1 More Threat to Bank of America's Earnings

On Friday, multiple media sources reported that Bank of America is nearly an $800 million deal with the Consumer Finance Protection Bureau over abusive credit-card practices.

Apr 5, 2014 at 9:15AM

G

Just when you thought Bank of America (NYSE:BAC) was in the clear, it's about to be hit with another large litigation-related loss.

According to multiple sources, the nation's second largest bank by assets is in talks with the Consumer Financial Protection Bureau to settle charges that it deceived customers into paying for credit protection services as a part of the credit card application process.

While the deal appears to be nearing completion, it's been in the works for some time. Bloomberg News reported last November that the two parties had begun negotiations. Additionally, it's the fifth such settlement reached with a major bank by the CFPB related to the practice.

Essentially all of the major credit card issuers have ceased the practice over the last few years. Both Capital One (NYSE:COF) and JPMorgan Chase (NYSE:JPM) led the way, stopping new enrollments in 2012 -- the former after entering into the first of such deals with the CFPB in July of that year.

In Bank of America's case, a final agreement would represent an added chapter to a private settlement it reached in July 2012. In that case, the bank agreed to reimburse affected card-credit customers between $50 and $100 depending on the specific circumstances. All told, it was expected to cost Bank of America $20 million -- click here to see a full list of Bank of America's legal settlements since 2008.

With the benefit of hindsight, that figure seems reasonable if not downright deficient. Media reports peg the current settlement at $800 million, which would amount to the largest yet from a credit card issuer in the CFPB's campaign to reign in the abusive practice.

For shareholders in Bank of America, this adds to a $9.5 billion deal announced last week between the bank and the Federal Housing Finance Agency. That case concerned claims that Fannie Mae and Freddie Mac suffered losses from toxic mortgage-backed securities purchased from Bank of America subsidiaries -- namely, Countrywide Financial.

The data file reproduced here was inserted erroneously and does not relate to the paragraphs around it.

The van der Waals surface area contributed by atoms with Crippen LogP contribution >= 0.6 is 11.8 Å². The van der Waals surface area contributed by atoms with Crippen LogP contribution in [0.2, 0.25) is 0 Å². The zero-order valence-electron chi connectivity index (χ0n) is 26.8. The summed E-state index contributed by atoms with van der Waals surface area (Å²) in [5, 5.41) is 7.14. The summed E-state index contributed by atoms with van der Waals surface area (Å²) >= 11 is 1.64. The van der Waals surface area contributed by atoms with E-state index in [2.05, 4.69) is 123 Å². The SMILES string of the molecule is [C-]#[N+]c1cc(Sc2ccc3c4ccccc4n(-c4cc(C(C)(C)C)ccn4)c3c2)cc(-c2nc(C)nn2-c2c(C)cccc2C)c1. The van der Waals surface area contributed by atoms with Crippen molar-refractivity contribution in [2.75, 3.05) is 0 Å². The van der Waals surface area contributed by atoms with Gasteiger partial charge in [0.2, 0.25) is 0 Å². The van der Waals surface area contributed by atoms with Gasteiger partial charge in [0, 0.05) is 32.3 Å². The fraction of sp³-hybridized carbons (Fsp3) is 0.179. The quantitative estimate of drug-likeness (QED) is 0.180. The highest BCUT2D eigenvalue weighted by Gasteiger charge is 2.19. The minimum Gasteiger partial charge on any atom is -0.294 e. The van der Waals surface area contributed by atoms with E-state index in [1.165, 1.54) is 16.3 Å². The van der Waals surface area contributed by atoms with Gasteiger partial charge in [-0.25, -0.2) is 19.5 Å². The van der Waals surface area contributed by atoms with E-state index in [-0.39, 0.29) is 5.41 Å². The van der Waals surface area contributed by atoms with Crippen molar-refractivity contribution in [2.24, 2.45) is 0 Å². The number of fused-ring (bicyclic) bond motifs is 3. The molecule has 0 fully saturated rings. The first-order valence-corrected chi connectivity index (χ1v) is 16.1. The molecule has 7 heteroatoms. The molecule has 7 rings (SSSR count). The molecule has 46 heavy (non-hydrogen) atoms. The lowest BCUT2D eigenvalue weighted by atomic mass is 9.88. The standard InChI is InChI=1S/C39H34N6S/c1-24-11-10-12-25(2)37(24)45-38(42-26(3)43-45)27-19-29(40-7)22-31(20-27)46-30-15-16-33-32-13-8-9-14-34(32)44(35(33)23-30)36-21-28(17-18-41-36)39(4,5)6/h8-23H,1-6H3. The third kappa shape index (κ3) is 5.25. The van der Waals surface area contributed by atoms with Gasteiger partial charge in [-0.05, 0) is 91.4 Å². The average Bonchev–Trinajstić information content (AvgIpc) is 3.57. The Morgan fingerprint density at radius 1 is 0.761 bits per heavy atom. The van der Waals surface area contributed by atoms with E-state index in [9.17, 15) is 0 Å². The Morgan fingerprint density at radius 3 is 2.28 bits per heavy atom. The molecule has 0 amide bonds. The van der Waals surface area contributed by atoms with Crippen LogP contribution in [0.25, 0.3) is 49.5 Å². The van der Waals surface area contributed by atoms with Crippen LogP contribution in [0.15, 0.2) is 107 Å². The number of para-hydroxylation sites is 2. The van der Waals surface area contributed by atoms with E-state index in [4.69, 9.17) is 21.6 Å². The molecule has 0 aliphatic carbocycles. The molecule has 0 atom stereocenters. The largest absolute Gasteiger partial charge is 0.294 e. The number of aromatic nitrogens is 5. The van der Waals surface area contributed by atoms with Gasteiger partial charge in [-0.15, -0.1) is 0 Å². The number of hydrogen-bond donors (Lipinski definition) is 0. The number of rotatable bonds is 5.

With this in mind, it would be ridiculous to claim that $800 million doesn't matter. That's a lot of money for any bank, including Bank of America.

At the same time, however, the sooner these issues are addressed by Bank of America, the sooner it can put all of its past abhorrent practices behind it. And it's at that point that shareholders can truly expect to see a new trajectory for both earnings and the amount of capital flowing their way via higher dividends and bigger share buybacks.

Big banking's little $20.8 trillion secret
There's a brand-new company that's revolutionizing banking, and is poised to kill the hated traditional brick-and-mortar banks. That's bad for them, but great for investors. And amazingly, despite its rapid growth, this company is still flying under Wall Street's radar. To learn about about this company, click here to access our new special free report.

John Maxfield owns shares of Bank of America. The Motley Fool recommends Bank of America and owns shares of Bank of America, Capital One Financial, and JPMorgan Chase. Try any of our Foolish newsletter services free for 30 days. We Fools don't all hold the same opinions, but we all believe that considering a diverse range of insights makes us better investors. The Motley Fool has a disclosure policy.